The British Polio Fellowship and its members have re-elected its Western Region Vice Chair, Dorothy Crook, onto board of Trustees for 2015. Dorothy, who is also Ludlow Branch Chairman, will continue to bring her extensive experience, knowledge and skills gained during her work with Services for Independent Living (SIL), to support the charity’s members affected by the late effects of Polio and Post Polio Syndrome (PPS).
As well as her work with SIL and her various historical roles within the British Polio Fellowship, Dorothy also has experience working as a tutor for the Expert Patient Programme, an NHS initiative which sees those living with health conditions helping others with similar problems gain confidence and quality of life. She believes this experience has proved pivotal in helping members during her time as a trustee and she will continue to see that she uses it to best serve members in her new term.
“It’s an honour to be reappointed by the members of a charity which has offered me so much support throughout the years, and it gives me the opportunity to see that we continue supporting those living with the mobility and other restrictions associated with the late effects of Polio and PPS,” said Dorothy. “I want to ensure that we are doing all we can on a national level to ensure that our members and potential members know what help is out there; not just through the charity itself, but also via the NHS and other government, benefit, and disability schemes.”
Dorothy has been a member of The British Polio Fellowship for many years and now counts herself amongst the 80% of Polio survivors who suffer from PPS later in life. She now works for the Service for Independent Living (SIL) in Herefordshire, on the administrative side and in helping people with direct payments. Dorothy has gained valuable experience of the NHS through SIL and now fully understands the benefits and how to help Polio and PPS suffers get all they are entitled to.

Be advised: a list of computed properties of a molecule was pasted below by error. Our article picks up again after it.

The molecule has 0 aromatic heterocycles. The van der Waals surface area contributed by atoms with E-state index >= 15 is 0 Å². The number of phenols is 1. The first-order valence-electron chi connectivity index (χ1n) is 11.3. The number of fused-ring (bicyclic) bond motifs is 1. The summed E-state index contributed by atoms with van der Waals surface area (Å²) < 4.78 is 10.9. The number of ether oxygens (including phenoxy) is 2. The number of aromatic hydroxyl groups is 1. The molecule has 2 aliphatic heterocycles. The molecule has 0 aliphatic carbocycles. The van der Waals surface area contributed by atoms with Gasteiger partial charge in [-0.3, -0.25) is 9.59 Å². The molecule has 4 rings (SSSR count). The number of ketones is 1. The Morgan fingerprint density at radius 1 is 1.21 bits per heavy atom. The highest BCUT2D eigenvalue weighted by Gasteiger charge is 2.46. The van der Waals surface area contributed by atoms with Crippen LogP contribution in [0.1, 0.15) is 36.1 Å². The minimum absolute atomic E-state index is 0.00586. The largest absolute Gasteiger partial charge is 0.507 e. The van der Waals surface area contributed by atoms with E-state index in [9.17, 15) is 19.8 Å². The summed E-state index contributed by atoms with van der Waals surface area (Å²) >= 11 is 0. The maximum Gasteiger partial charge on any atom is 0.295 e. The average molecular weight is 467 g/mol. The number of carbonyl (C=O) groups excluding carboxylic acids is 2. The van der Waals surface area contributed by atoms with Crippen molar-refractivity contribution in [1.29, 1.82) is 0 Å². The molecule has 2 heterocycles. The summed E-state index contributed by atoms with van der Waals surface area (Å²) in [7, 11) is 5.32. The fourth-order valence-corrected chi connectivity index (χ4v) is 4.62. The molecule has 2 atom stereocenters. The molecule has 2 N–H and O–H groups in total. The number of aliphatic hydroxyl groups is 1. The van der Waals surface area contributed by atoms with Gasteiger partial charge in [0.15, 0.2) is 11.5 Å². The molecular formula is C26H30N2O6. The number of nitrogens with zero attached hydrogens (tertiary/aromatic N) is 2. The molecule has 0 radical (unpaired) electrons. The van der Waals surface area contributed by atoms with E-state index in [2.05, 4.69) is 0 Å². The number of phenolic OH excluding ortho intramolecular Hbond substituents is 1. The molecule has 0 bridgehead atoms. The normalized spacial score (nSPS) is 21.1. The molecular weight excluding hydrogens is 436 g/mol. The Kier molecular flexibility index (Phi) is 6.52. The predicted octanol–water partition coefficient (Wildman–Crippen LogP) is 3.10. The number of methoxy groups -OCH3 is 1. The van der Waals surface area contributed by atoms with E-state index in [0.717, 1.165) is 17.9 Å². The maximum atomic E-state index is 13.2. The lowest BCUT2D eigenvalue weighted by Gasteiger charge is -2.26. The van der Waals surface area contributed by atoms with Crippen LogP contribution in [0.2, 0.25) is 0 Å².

“Dorothy has been an excellent addition to the board of trustees not just as someone who understands has experience living with PPS, but as someone who has experience helping others living with the condition,” said Ted Hill MBE, CEO of The British Polio Fellowship. “She will now continue to bring knowledge of the benefit system, the NHS and a number of other initiatives that are out there, which will have a direct and positive affect on both our members’ lives and the way in which the charity operates.”
For more details on the late effects of Polio and PPS, please contact The British Polio Fellowship on
0800 043 1935, by email at email@example.com or visit the website at www.britishpolio.org.uk